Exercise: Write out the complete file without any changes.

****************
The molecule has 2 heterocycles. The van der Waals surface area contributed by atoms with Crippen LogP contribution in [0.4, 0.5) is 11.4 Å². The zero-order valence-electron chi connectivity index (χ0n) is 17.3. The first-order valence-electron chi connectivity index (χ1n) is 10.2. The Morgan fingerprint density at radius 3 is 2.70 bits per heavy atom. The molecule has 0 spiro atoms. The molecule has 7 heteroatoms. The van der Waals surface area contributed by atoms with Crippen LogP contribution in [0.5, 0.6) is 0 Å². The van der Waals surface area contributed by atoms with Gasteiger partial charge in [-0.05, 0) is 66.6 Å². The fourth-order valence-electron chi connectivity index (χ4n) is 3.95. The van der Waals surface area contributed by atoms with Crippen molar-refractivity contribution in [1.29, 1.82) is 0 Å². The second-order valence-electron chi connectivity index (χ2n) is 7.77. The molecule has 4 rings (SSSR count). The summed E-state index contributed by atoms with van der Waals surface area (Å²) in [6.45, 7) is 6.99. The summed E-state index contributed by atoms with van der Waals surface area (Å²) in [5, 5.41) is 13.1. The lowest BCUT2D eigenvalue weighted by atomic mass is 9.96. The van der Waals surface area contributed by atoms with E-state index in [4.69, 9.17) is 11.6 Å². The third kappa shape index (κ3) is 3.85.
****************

The molecule has 2 heterocycles. The van der Waals surface area contributed by atoms with Crippen LogP contribution in [0.4, 0.5) is 11.4 Å². The zero-order valence-electron chi connectivity index (χ0n) is 17.3. The first-order valence-electron chi connectivity index (χ1n) is 10.2. The Morgan fingerprint density at radius 3 is 2.70 bits per heavy atom. The molecule has 0 spiro atoms. The molecule has 7 heteroatoms. The van der Waals surface area contributed by atoms with Crippen LogP contribution in [0.5, 0.6) is 0 Å². The van der Waals surface area contributed by atoms with Gasteiger partial charge in [-0.05, 0) is 66.6 Å². The fourth-order valence-electron chi connectivity index (χ4n) is 3.95. The van der Waals surface area contributed by atoms with Crippen molar-refractivity contribution in [1.29, 1.82) is 0 Å². The second-order valence-electron chi connectivity index (χ2n) is 7.77. The molecule has 4 rings (SSSR count). The summed E-state index contributed by atoms with van der Waals surface area (Å²) in [6.45, 7) is 6.99. The summed E-state index contributed by atoms with van der Waals surface area (Å²) in [5, 5.41) is 13.1. The lowest BCUT2D eigenvalue weighted by atomic mass is 9.96. The van der Waals surface area contributed by atoms with E-state index in [4.69, 9.17) is 11.6 Å². The third kappa shape index (κ3) is 3.85.